-- And the most delicious, I bet. Last night I put together a simple meal from leftovers and fresh veggies, realizing that, as usual, I was spending more time and love on my own meal than on the meals of the others in my home. I don't feel guilty about this, since all are welcome to partake of my delectable creations if they wish. I always offer it to everyone else first. I do provide alternatives as well, though my heart is not always into the preparation or ordering of these items. Reminder: for those of you who don't know my family, I have one adult(ish) husband and two near-adult kids, all of whom are still getting used to my major lifestyle change which happened abruptly on February 11, 2010.
My son had a friend over for a sleepover, so I also had to consider a guest. I ordered pizza, extra large, extra cheese, and a box of cheese breadsticks, exactly the same as the pizza, but with no tomato sauce. Pretty unhealthy, huh? I offered collards, no takers, except for my husband. Still, some had spinach salads (no bacon or egg). My husband usually requires an animal to eat, and sometimes he is on his own with this, as I am finding it tougher and tougher to touch dead flesh. Last night I just took a frozen (still rock-hard, so not as offensive to me as thawed would have been) tilapia filet and put it in a pan of vegan butter and deglazed it with a splash of chardonnay. He loved it with some of my famous salsa on top. This batch of salsa included one of my homegrown cucumbers I couldn't fit into the jar of my latest batch of umeboshi plum vinegar pickles (from Alicia Silverstone's The Kind Diet, but I was using cukes instead of radishes since I had 'em). I also had some cilantro from the store that I chopped and added to the salsa. Each batch is a little different. I really love going out to the garden every single day and picking enough tomatoes and other veggies to whip up the next batch of salsa. It is a summer staple, best consumed fresh, and we can eat it in so many ways.
Now, to the rest of my plate: The evening prior, I had prepared the Broccoli Polenta from Isa Chandra Moskowitz' and Terry Hope Romero's Veganomicon. I love this cookbook. To me it is like The Joy of Cooking for vegans. The polenta, like everything else I have yet prepared from this book, was sustaining, inventive and yummy. The first night I made it I served it with a jarred marinara sauce, and last night I topped it with my salsa -- just as good, maybe better. The little muffin-tin timbales of polenta reheat well in a warm oven for about 15 minutes. I like the outside to be slightly crunchy, the inside firm, moist and springy.
The batch of sauteed collard greens was perhaps my best ever! It was so exciting -- my family laughs at me as I get so jazzed up about greens. See the giant bouquet of greens at the top of this blog? While I am washing and chopping these, I often find myself bursting into song, with gratitude, "Greens glorious greens!" (to the tune of "Food, glorious food" from the musical, Oliver). Really, collard greens prepared well are my most favorite food. I believe I finally have the preparation down to a science. I heat a dry pan to medium high heat (7 on a scale of 0-10). When all ingredients are ready to go, I pour some very good extra virgin olive oil into the pan and immediately plunge the chopped collards into it, still moist from being washed. A smashed, chopped garlic clove then goes on top of the greens. Snap, crackle goes the hot pan as the water droplets explode -- make sure the pan is covered for this part. Then I let the covered pan sit on the hot burner, unstirred, for about 3 minutes. The oil will burn at this heat if the greens are not added right away, and the garlic will burn if you put it on the bottom, it has to go on top. At about 3 minutes of undisturbed cooking, I begin to smell, not something burning, but almost. I quickly take the top off and stir, stir, stir the greens and garlic with two spoons, like one would toss a salad. This only takes about a minute. Then I take the whole pan off the hot burner and set it aside, covered. At this point it looks like some greens are overcooked and some are barely cooked at all, only starting to wilt. By the time I set the table, everything in the pan is PERFECT! I really love the crispy, brown pieces of greens with the very lightly cooked pieces. This cooking technique has resulted from a lot of trial and error, so it may take a while for you to get it just right too. I rely on a certain smell to tell me when to start stirring, this is the trickiest part. But once you take the pan off the burner it can sit indefinitely. It won't overcook and will remain warm for quite some time.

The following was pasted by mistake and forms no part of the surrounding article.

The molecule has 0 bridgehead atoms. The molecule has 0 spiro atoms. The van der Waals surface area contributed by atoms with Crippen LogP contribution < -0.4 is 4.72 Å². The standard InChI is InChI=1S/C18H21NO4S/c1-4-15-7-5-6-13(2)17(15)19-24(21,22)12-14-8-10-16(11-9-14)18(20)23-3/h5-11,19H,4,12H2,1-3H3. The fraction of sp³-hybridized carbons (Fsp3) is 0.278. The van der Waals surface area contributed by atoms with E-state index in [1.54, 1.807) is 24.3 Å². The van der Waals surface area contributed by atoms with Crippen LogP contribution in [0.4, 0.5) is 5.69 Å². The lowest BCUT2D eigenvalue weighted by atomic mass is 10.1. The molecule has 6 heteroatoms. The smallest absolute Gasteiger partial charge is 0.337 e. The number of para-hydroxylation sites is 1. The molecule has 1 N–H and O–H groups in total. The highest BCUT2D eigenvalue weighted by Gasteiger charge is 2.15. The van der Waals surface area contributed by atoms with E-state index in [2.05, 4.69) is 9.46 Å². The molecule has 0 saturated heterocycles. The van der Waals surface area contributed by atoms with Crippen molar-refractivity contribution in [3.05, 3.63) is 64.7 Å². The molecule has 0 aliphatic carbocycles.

I rounded out my meal with some storebought fresh bread -- this time sourdough with roasted garlic. I topped mine with storebought hummus with olives. Everyone else had the bread too, guess they didn't have enough bread in their pizza and cheese bread sticks.
So you see we are still a funky little household, where I am just going to keep doing what I do for myself, and hoping it is rubbing off, if only a little bit, on those I love. On this night, I was happy to not be the cause of the death of a land creature (just her suffering while she produced the milk for the cheese --see Chapter 3 of The Kind Diet) and I did care for my husband's cholesterol needs as I prepared the food he ate. Baby steps . . . but in the meantime, I sure do love the food I eat! Thanks again, Alicia, Lindsay, Morgan, Isa, Terry and the rest of you who continue to inspire me!